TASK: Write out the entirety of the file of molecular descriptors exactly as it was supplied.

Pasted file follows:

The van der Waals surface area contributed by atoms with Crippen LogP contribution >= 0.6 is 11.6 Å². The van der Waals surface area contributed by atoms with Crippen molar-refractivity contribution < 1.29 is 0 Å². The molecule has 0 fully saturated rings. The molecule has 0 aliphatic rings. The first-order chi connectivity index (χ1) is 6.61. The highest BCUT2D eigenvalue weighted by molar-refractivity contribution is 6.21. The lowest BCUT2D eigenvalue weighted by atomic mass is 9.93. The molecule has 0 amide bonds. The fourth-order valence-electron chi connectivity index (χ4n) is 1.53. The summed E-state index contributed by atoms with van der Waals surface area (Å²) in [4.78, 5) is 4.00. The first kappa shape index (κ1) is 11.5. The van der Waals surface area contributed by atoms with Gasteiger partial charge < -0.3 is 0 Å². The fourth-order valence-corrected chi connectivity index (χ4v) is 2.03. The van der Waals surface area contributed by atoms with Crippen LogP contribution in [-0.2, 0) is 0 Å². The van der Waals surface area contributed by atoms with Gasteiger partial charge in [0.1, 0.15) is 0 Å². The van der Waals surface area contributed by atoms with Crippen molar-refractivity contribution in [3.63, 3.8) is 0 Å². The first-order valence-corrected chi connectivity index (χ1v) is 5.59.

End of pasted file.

The van der Waals surface area contributed by atoms with Crippen LogP contribution >= 0.6 is 11.6 Å². The van der Waals surface area contributed by atoms with Crippen molar-refractivity contribution < 1.29 is 0 Å². The molecule has 0 fully saturated rings. The molecule has 0 aliphatic rings. The first-order chi connectivity index (χ1) is 6.61. The highest BCUT2D eigenvalue weighted by molar-refractivity contribution is 6.21. The lowest BCUT2D eigenvalue weighted by atomic mass is 9.93. The molecule has 0 amide bonds. The fourth-order valence-electron chi connectivity index (χ4n) is 1.53. The summed E-state index contributed by atoms with van der Waals surface area (Å²) in [4.78, 5) is 4.00. The first kappa shape index (κ1) is 11.5. The van der Waals surface area contributed by atoms with Gasteiger partial charge < -0.3 is 0 Å². The fourth-order valence-corrected chi connectivity index (χ4v) is 2.03. The van der Waals surface area contributed by atoms with Crippen LogP contribution in [-0.2, 0) is 0 Å². The van der Waals surface area contributed by atoms with Gasteiger partial charge in [0.1, 0.15) is 0 Å². The van der Waals surface area contributed by atoms with Crippen molar-refractivity contribution in [3.63, 3.8) is 0 Å². The first-order valence-corrected chi connectivity index (χ1v) is 5.59.